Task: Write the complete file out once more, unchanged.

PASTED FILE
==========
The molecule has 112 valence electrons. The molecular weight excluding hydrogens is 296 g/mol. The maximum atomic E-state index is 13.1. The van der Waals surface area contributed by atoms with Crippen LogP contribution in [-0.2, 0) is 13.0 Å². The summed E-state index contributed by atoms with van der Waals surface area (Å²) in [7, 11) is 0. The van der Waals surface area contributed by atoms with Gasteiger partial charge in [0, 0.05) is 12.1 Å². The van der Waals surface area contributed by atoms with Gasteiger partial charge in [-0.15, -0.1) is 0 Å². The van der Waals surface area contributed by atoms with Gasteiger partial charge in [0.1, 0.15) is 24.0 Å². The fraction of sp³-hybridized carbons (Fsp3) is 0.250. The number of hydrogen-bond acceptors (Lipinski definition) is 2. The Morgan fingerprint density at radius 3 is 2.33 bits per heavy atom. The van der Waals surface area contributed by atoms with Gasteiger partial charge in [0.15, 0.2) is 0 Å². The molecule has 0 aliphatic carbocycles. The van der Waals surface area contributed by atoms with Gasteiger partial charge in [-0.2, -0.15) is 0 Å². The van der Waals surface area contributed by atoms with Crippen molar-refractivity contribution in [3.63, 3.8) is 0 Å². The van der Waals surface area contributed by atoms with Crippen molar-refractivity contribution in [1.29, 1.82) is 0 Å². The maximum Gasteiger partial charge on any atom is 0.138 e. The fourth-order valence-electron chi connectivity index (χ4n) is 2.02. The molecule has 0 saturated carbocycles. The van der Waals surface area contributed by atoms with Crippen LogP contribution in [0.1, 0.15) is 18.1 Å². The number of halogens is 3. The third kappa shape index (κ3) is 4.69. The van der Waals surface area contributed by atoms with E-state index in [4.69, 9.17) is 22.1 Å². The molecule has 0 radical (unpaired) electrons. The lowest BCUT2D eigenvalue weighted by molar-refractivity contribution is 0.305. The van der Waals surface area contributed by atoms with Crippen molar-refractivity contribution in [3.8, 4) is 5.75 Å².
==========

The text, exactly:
The molecule has 112 valence electrons. The molecular weight excluding hydrogens is 296 g/mol. The maximum atomic E-state index is 13.1. The van der Waals surface area contributed by atoms with Crippen LogP contribution in [-0.2, 0) is 13.0 Å². The summed E-state index contributed by atoms with van der Waals surface area (Å²) in [7, 11) is 0. The van der Waals surface area contributed by atoms with Gasteiger partial charge in [0, 0.05) is 12.1 Å². The van der Waals surface area contributed by atoms with Gasteiger partial charge in [-0.15, -0.1) is 0 Å². The van der Waals surface area contributed by atoms with Gasteiger partial charge in [0.1, 0.15) is 24.0 Å². The fraction of sp³-hybridized carbons (Fsp3) is 0.250. The number of hydrogen-bond acceptors (Lipinski definition) is 2. The Morgan fingerprint density at radius 3 is 2.33 bits per heavy atom. The van der Waals surface area contributed by atoms with Gasteiger partial charge in [0.15, 0.2) is 0 Å². The molecule has 0 aliphatic carbocycles. The van der Waals surface area contributed by atoms with Gasteiger partial charge in [-0.2, -0.15) is 0 Å². The van der Waals surface area contributed by atoms with Crippen molar-refractivity contribution in [3.63, 3.8) is 0 Å². The van der Waals surface area contributed by atoms with Crippen molar-refractivity contribution in [1.29, 1.82) is 0 Å². The maximum Gasteiger partial charge on any atom is 0.138 e. The fourth-order valence-electron chi connectivity index (χ4n) is 2.02. The molecule has 0 saturated carbocycles. The van der Waals surface area contributed by atoms with Crippen LogP contribution in [0.1, 0.15) is 18.1 Å². The number of halogens is 3. The third kappa shape index (κ3) is 4.69. The van der Waals surface area contributed by atoms with E-state index in [4.69, 9.17) is 22.1 Å². The molecule has 0 radical (unpaired) electrons. The lowest BCUT2D eigenvalue weighted by molar-refractivity contribution is 0.305. The van der Waals surface area contributed by atoms with Crippen molar-refractivity contribution in [3.8, 4) is 5.75 Å².